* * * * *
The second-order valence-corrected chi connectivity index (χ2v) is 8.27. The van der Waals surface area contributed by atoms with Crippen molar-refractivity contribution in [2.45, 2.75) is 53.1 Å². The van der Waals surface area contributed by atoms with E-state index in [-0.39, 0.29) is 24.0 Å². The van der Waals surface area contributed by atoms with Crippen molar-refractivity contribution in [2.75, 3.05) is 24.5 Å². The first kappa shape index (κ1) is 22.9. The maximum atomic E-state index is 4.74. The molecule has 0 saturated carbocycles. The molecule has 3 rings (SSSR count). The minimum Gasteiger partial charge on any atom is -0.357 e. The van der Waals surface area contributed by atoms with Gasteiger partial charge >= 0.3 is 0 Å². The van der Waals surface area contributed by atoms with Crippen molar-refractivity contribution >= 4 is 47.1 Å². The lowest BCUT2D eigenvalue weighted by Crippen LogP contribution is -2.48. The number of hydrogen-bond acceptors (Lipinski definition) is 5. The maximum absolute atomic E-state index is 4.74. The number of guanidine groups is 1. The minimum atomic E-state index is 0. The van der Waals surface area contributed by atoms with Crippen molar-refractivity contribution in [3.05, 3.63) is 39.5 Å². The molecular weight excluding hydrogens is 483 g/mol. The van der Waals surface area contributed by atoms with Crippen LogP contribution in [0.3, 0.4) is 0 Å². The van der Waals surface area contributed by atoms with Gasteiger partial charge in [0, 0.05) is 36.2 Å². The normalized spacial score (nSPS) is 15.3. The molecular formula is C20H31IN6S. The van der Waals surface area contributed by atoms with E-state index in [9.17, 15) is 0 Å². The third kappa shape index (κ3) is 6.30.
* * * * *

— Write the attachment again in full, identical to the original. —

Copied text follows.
The second-order valence-corrected chi connectivity index (χ2v) is 8.27. The van der Waals surface area contributed by atoms with Crippen molar-refractivity contribution in [2.45, 2.75) is 53.1 Å². The van der Waals surface area contributed by atoms with E-state index in [-0.39, 0.29) is 24.0 Å². The van der Waals surface area contributed by atoms with Crippen molar-refractivity contribution in [2.75, 3.05) is 24.5 Å². The first kappa shape index (κ1) is 22.9. The maximum atomic E-state index is 4.74. The molecule has 0 saturated carbocycles. The molecule has 3 rings (SSSR count). The minimum Gasteiger partial charge on any atom is -0.357 e. The van der Waals surface area contributed by atoms with Gasteiger partial charge >= 0.3 is 0 Å². The van der Waals surface area contributed by atoms with Crippen molar-refractivity contribution >= 4 is 47.1 Å². The lowest BCUT2D eigenvalue weighted by Crippen LogP contribution is -2.48. The number of hydrogen-bond acceptors (Lipinski definition) is 5. The maximum absolute atomic E-state index is 4.74. The number of guanidine groups is 1. The minimum atomic E-state index is 0. The van der Waals surface area contributed by atoms with Crippen molar-refractivity contribution in [3.05, 3.63) is 39.5 Å². The molecular weight excluding hydrogens is 483 g/mol. The van der Waals surface area contributed by atoms with Crippen LogP contribution in [0.3, 0.4) is 0 Å². The van der Waals surface area contributed by atoms with Gasteiger partial charge in [0, 0.05) is 36.2 Å². The normalized spacial score (nSPS) is 15.3. The molecular formula is C20H31IN6S. The van der Waals surface area contributed by atoms with E-state index in [9.17, 15) is 0 Å². The third kappa shape index (κ3) is 6.30.